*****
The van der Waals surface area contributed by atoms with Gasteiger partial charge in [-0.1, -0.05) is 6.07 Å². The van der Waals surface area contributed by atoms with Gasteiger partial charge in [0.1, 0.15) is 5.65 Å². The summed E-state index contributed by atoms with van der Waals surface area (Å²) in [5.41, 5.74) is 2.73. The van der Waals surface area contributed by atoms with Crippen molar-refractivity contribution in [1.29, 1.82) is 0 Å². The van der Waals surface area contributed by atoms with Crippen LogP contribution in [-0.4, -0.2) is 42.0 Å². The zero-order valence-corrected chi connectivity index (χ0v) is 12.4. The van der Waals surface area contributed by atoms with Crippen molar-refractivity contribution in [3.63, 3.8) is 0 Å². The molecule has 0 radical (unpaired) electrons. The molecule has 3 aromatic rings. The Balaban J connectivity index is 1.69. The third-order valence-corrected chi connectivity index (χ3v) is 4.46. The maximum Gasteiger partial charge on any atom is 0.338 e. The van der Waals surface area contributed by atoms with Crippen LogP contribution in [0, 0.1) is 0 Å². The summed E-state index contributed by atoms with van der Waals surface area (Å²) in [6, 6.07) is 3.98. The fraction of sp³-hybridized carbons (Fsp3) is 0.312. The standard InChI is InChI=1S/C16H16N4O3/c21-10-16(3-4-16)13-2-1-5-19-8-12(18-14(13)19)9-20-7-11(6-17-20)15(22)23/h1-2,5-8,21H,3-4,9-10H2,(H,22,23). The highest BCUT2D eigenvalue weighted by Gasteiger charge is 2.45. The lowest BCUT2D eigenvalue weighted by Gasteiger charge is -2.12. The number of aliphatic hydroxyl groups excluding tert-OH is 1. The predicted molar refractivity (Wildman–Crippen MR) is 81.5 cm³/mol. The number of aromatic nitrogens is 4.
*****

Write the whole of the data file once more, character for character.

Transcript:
The van der Waals surface area contributed by atoms with Gasteiger partial charge in [-0.1, -0.05) is 6.07 Å². The van der Waals surface area contributed by atoms with Gasteiger partial charge in [0.1, 0.15) is 5.65 Å². The summed E-state index contributed by atoms with van der Waals surface area (Å²) in [5.41, 5.74) is 2.73. The van der Waals surface area contributed by atoms with Crippen molar-refractivity contribution in [1.29, 1.82) is 0 Å². The van der Waals surface area contributed by atoms with Crippen LogP contribution in [-0.4, -0.2) is 42.0 Å². The zero-order valence-corrected chi connectivity index (χ0v) is 12.4. The van der Waals surface area contributed by atoms with Crippen molar-refractivity contribution in [3.63, 3.8) is 0 Å². The molecule has 0 radical (unpaired) electrons. The molecule has 3 aromatic rings. The Balaban J connectivity index is 1.69. The third-order valence-corrected chi connectivity index (χ3v) is 4.46. The maximum Gasteiger partial charge on any atom is 0.338 e. The van der Waals surface area contributed by atoms with Crippen LogP contribution in [0, 0.1) is 0 Å². The summed E-state index contributed by atoms with van der Waals surface area (Å²) in [6, 6.07) is 3.98. The fraction of sp³-hybridized carbons (Fsp3) is 0.312. The standard InChI is InChI=1S/C16H16N4O3/c21-10-16(3-4-16)13-2-1-5-19-8-12(18-14(13)19)9-20-7-11(6-17-20)15(22)23/h1-2,5-8,21H,3-4,9-10H2,(H,22,23). The highest BCUT2D eigenvalue weighted by Gasteiger charge is 2.45. The lowest BCUT2D eigenvalue weighted by Gasteiger charge is -2.12. The number of aliphatic hydroxyl groups excluding tert-OH is 1. The predicted molar refractivity (Wildman–Crippen MR) is 81.5 cm³/mol. The number of aromatic nitrogens is 4.